David Garamond - 2008-09-03T03:35:55 (permalink)

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DBI-Mysqlsimple (0.02) *

I agree with the previous reviewer. IMO, overall this module is not necessary. Plain DBI is actually simple enough for simple cases. Maybe the author of Mysqlsimple did not realize this. Let's compare:

* Retrieving a single row:
Mysqlsimple: my ($v1,$v2) = $db->get_row("select v1,v2 from table");
DBI: my ($v1, $v2) = $dbh->selectrow_array("select v1,v2 from table");

* Retrieving a single row (with params):
Mysqlsimple: my ($v1,$v2) = $db->get_row("select v1,v2 from table where cond1=? and cond2=?", [$cond1,$cond2]);
DBI: my ($v1,$v2) = $db->selectrow_array("select v1,v2 from table where cond1=? and cond2=?", {}, $cond1,$cond2);

* Retrieving all rows with params:
Mysqlsimple: my $rows = $db->get_rows(..., [$param1, $param2]);
DBI: my $rows = $dbh->selectall_arrayref(..., {}, $param1, $param2);

* do() with params:
Mysqlsimple: my $rows = $db->do(..., [$param1, $param2]);
DBI: my $rows = $dbh->do(..., {}, $param1, $param2);

As you can see, the differences are minimal.

David Garamond - 2008-05-03T20:46:28 (permalink)

4 out of 4 found this review helpful. Was this review helpful to you?  Yes No

Carp-Always (0.09) *****

Modules like this deserve to be more well-known and should perhaps included in core Perl (or even become a command-line switch). I'm never comfortable with Carp and all the "complexity" of using it. What I wanted is simple, when debugging I want all die()'s (and perhaps warn() too, but much less often) to print a stack trace.

Call me inflicted with Ruby- or Python-envy, but it's been so ridiculous wanting to print out stack traces in Perl. I don't want to have to change/rewrite all my die()'s to croak() or confess()! And what about library codes which use die()?

Thank God somebody wrote Carp::Always.

David Garamond - 2008-02-15T18:41:17 (permalink)

7 out of 7 found this review helpful. Was this review helpful to you?  Yes No

Data-Dump (1.08) *****

I've envied Ruby users which can use just "p" to print out data structures instead of us which used to have to do 'use Data::Dumper; print Dumper(...);'. And even then there's this '$VAR1 = ' garbage which 99% of the time is not wanted. Which often makes me wonder, shouldn't P in Perl stand for Practical?

With Data::Dump we're still a bit behind but closer. One rant is the with the doc: the pp() function should perhaps be advertised more prominently, since I suspect that's what most users want most of the time.

David Garamond - 2007-12-06T03:02:17 (permalink)

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V (0.13) *****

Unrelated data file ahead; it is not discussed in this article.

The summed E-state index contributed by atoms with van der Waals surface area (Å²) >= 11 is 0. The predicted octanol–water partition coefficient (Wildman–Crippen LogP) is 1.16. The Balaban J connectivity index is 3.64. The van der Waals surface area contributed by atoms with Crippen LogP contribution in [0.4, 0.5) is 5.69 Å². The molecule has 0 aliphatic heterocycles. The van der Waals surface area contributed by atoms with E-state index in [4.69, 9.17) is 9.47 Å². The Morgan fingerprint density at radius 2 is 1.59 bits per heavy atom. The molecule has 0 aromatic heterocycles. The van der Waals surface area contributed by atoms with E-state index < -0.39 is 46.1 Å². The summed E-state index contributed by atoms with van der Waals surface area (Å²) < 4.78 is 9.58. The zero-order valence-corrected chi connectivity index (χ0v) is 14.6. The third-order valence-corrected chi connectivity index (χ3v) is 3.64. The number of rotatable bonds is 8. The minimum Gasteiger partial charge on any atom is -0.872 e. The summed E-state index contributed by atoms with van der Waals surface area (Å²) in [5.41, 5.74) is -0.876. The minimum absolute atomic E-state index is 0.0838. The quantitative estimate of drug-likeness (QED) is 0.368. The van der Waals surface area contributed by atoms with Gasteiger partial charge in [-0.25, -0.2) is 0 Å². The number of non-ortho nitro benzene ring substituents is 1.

What a nice little module. It is by far the easiest to review ;-)

I have been using my own little script called "pmversion" which serves the same exact purpose. I guess I'll be using V from this moment on. It's amazing doing something as basic as showing a module's version had not been this easy or even easier.

David Garamond - 2007-11-17T08:30:20 (permalink)

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Test-Unit (0.25) ****

Test::Unit is of course a fine module. But if you are shopping around for testing framework, I recommend you try Test::Class instead, which combines the best of two worlds. First, you get xUnit style, but I think with a slightly simpler interface. Second, you get to use all the standard Perl testing stuffs like Test::Simple, Test::More and Test::Harness. This is better because it's what most Perl modules use (so you might be more familiar with it if you're a Perl programmer), plus there are more kinds of "assert" functions in Test::More and friends compared to Test::Unit::Assert.

David Garamond - 2007-11-17T03:47:49 (permalink)

4 out of 4 found this review helpful. Was this review helpful to you?  Yes No

Module-Build (0.2808) ***

Here's the short story: first there's Exutils::MakeMaker, which requires make and hard to extend, but everybody uses it due to lack of alternatives. Then came Module::Build which is pure perl and easier to use for authors, but breaks compatibility. Users can no longer use the 'perl Makefile.PL && make && make install' mantra. Plus, it used to not support PREFIX. Plus, MB-based modules require MB which is not by default installed. This pisses *a lot* of people.

Lesson to learn: maintaining backward-compatibility is very important, especially for end users. I think the intention of MB is a good one, but the execution could be a bit better. For example, perhaps the "Build.PL" script could've still just been named "Makefile.PL", couldn't it?

I recommend people shopping for a module installer to look at Module::Install instead. MI is a middle ground between Eu::MM and MB. It's pure perl and easy to extend but it also allows users (and CPAN.pm et al) to install modules the old way. It embeds a copy of itself in every MI-based modules, so there's no depedency hell. Best of both worlds.

David Garamond - 2007-11-09T19:10:58 (permalink)

13 out of 20 found this review helpful. Was this review helpful to you?  Yes No

YAML-LibYAML (0.26) *****

It's about time Perl gets a complete and proper YAML parser. This is it. In the past I've been bitten by a couple of YAML's and YAML::Syck's minor bugs, in addition to several crashes (don't know how they are recently). But using YAML::XS (YAML-LibYAML) I get the feeling, for the first time, of a first class parser comparable in stability and completeness to that in Ruby and Python.

David Garamond - 2007-11-09T15:47:57 (permalink)

4 out of 5 found this review helpful. Was this review helpful to you?  Yes No